[arin-ppml] IPv4 Transfer Policy Change to Keep Whois Accurate

Mike Burns mike at nationwideinc.com
Mon May 23 16:09:28 EDT 2011

Hi John,

>> Do you quibble with my parsing?

>Indeed.  To be accurate:

>In 2006, ARIN did not have an agreement with UUNET (or other legacy
>address holders) which would give it authority over their specific
>legacy addresses.

OK, does ARIN have an agreement today (excepting LRSA signers) which would 
give it authority over legacy addresses?

>> If I was allocated legacy space and never signed an LRSA, would it be 
>> illegal for me to sell those addresses to Company A?

>What *exactly* would you allegedly be selling to Company A?  You
>have already indicated that it is not related to Whois, so do you
>believe it is related to Company A's ability to use those numbers
>in the Internet?

Let's just say it's an asset sale, exactly like the one we have on public 
record in the MS/Nortel deal.
And the listed assets showed the rights to control a specific netblock. 
Would that be a legal transaction?

>> If Company A tried to route those addresses, would that be illegal?

>Not to the best of my knowledge (regardless of the status at ARIN
>and/or whatever Company A thinks they bought from you...)


My legal interpretation seems correct. All I have ever said is that ARIN has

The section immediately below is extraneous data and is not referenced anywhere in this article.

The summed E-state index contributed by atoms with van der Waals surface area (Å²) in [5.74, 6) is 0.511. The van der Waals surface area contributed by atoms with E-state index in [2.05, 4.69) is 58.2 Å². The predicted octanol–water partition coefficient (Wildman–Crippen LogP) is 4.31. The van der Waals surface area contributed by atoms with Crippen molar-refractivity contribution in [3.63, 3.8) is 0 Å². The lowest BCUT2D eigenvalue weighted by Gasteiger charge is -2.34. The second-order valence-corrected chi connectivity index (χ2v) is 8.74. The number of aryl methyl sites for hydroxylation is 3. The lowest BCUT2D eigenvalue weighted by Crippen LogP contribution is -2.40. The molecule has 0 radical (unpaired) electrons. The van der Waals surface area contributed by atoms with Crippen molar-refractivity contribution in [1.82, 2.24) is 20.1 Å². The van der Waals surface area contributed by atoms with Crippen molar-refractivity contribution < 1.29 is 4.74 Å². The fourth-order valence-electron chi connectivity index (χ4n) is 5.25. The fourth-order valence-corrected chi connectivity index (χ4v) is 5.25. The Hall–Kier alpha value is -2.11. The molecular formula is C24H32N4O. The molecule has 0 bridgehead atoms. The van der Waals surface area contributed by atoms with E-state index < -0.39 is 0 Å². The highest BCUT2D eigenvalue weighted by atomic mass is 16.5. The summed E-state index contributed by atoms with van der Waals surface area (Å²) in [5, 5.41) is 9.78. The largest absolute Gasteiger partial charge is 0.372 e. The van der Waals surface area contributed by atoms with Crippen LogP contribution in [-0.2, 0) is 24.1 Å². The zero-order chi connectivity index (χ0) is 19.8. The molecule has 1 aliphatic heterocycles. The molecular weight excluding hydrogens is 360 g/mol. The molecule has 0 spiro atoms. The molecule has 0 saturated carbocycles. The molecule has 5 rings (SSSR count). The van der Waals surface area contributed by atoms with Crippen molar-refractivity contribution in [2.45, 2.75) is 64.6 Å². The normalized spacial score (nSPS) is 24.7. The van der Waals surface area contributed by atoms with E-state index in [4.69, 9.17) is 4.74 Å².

no authority over legacy address holders control rights and cannot stop a 
sale of legacy addresses from one party to another, legally.

What ARIN can do is fail to update Whois, and maybe re-allocate them to 
somebody else and have Whois reflect the new allocant's information.

You wrote, along with Ray Plzak and ARIN counsel Steve Ryan, in 2008:

This paper demonstrates the heightened need for a consistent
legal and public policy approach to critical management issues

regarding "Internet number resources," which include Internet

Protocol ("IP") addresses and Autonomous System numbers.

I believe that if anything, the need for consistency is even more heightened 
now. There is a need for ARIN policy to be consistent with legal policy, in 
order to minimize legal conflict, and more importantly, to maintain Whois as 
an accurate and reliable registry of who controls what netblocks.


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